Be warned that table tennis is particularly popular and there’s usually a waiting list, but it goes quickly. The next most popular activity is video games. The bar’s got the TV and Nintendo 64 console set up, and four controllers raring to go. All you have to do is go through their small box of cartridges, pick the one you want, and then you’re set! There’s Mario Kart, Super Smash Bros., Bomberman, and more! If you’re going to take it easy, check out their shelf of board games. 

Whether you’re in a group of friends who wants more than just the regular bar, or if you’re on a date and you want something more than just dinner and drinks, then Ponzo’s a great place to check out! It’s fun, it draws out your competitive side, and you’re sure to have a good time. 

Learn More: Google Maps

5. Smoke shisha at Chillin’

Things to Do in Shibuya

There are a handful of shisha lounges and bars around Tokyo, but Chillin’ (also known as Shisha Salon) might be my favorite, for the simple reason that it allows carry-in food and drinks—no need to spend extra money on bar-priced drinks. Just kick back and relax with cheap convenience-store-bought drinks and a soothing, tasty shisha. They also allow you to smoke your own cigarettes or vapes, so don’t worry about whipping yours out if you want to take a break from their shishas. 

Only two people can share one shisha, so if you’re in a group of three, you’ll have to get two shishas. One shisha costs around 1,500 yen and special flavors will cost more. You can mix and match a bunch of different fruity flavors, and stay there for as long as you like! 

Learn More: Google Maps

6. Sing and drink at karaoke joints

Things to Do in Shibuya
Photo Credit: The Travel Pocket

Next to drinking, hitting up a karaoke joint is kind of a go-to activity in Shibuya. Tokyo residents, both foreign and local, just love karaoke, and for good reason: it’s fun! You and your friends have the entire room to yourselves, you can belt out your musical favorites into a mic and feel like a rock star, and, most importantly, you can drink while doing it!

I’d recommend the karaoke chain, Manekineko. Unlike other chains, they allow carry-in food and drinks, which helps save a lot of money. Convenience-store-bought alcoholic drinks can be as affordable as 180 yen—a helluva lot cheaper than the typical 6 to 700 yen drinks in karaoke rooms. If it’s your first visit, you’ll need to create a membership card, but it only takes a couple of minutes and 200 yen, and then you’re all set! 

A good alternative is Uta Hiroba. They have more affordable rates than other chains, and at no expense to the experience! If you visit after 11 pm, you can sing till 5 am with a free flow of alcoholic drinks for around 2,600 to 3,000 yen. 

Lastly, Karaoke Kan. They’re a bit pricier, but you can pick from an array of wacky, Japan-esque costumes in the lobby to wear during your visit! They also provide maracas and tambourines to add to the musical experience.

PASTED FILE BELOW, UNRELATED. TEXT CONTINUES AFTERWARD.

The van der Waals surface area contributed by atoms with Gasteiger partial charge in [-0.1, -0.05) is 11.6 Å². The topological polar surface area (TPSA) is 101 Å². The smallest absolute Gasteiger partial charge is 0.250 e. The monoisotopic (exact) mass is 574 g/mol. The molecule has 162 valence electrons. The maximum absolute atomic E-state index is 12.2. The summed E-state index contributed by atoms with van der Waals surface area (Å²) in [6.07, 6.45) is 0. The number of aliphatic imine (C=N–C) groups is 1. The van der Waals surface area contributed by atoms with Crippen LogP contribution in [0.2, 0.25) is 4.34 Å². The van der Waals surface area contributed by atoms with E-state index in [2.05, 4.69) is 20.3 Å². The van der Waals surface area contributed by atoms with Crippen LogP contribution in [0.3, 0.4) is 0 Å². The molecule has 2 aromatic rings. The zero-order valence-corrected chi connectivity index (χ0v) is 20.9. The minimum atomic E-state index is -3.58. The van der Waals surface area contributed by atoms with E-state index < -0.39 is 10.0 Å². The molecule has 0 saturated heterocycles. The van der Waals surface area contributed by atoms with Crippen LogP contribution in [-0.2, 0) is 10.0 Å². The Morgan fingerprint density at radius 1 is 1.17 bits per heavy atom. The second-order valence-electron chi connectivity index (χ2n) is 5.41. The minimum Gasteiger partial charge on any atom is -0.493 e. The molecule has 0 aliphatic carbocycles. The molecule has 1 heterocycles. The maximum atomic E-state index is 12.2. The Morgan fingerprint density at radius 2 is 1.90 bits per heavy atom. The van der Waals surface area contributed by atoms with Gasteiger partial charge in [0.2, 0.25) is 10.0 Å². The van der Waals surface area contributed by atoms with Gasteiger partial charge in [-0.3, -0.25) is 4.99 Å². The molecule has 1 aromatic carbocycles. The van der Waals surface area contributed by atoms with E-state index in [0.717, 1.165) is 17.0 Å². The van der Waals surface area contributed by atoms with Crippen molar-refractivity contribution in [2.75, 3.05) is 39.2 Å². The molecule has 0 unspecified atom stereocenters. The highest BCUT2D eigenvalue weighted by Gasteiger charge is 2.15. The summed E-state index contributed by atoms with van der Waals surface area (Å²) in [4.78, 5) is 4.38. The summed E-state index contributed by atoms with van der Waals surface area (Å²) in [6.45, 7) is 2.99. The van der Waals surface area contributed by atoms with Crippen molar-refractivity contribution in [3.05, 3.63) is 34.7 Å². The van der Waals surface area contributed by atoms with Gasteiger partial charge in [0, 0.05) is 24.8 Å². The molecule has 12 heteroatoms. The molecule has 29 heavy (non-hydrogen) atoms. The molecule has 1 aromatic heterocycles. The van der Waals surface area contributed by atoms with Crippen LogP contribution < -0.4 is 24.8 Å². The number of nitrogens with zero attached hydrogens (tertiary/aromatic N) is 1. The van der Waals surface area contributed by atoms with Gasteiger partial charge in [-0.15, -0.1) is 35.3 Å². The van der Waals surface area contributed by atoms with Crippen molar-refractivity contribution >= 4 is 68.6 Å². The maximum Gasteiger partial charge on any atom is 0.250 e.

Tokyo Night Owl Tip
Some people sneak in drinks in their backpacks. Be warned that if you do this and get caught, you’ll be charged by the can/bottle. If you’ve successfully evaded capture the entire night, be sure to put your empty cans/bottles away and leave the room clean—staff members sometimes check the room before letting you leave. 

7. Go on a VR adventure in Adores

Photo Credit: GaijinPot

Adores is an arcade. Like most other arcades in Tokyo, they’ve got crane games on the first floor, and machine games on other floors. What really sets Adores apart from other arcades is its VR arcade on the fourth floor! You could ride a magic carpet, shoot ghosts in a haunted mansion, do a bungee jump, and more! Not sold yet? Check out the short promo of their VR games. 

If you visit on their “low season” days (essentially just weekdays), 3,000 yen will get you access to all their games for 110 minutes. On their “peak season” days (weekends and public holidays), it’s 3,400 yen more. 

If you’re on a tight schedule and don’t want to spend 110 minutes in an arcade, you could get a 1,000 yen ticket for just one ride!

Learn More: Google Maps

8. Try your luck at gachapon

Photo Credit: Jamieism

Gachapon, also known as gashapon, are toy capsule dispensers. There are anime specific toy capsules (such as figurines and keychains) and fun, random toys that make excellent souvenirs (cute sushi keychains, Japanese cat cup decorations, and more.) 

Toy capsules cost anywhere between 200 to 500 yen each. The anime- and manga-specific toy capsules are on the pricier end, and the random ones on the more affordable end. Pokemon toy capsules, in particular, are more expensive. 

There’s a whole bunch of them outside the aforementioned arcade, Adores, so give that a go! Each gachapon machine will have a little flyer in its window that shows you what toys it dispenses. If there’s a particular one you have your heart set on, good luck, and I hope you get it on your first try! 

9. Meet the famous and beloved Hachiko

Photo Credit: GoTokyo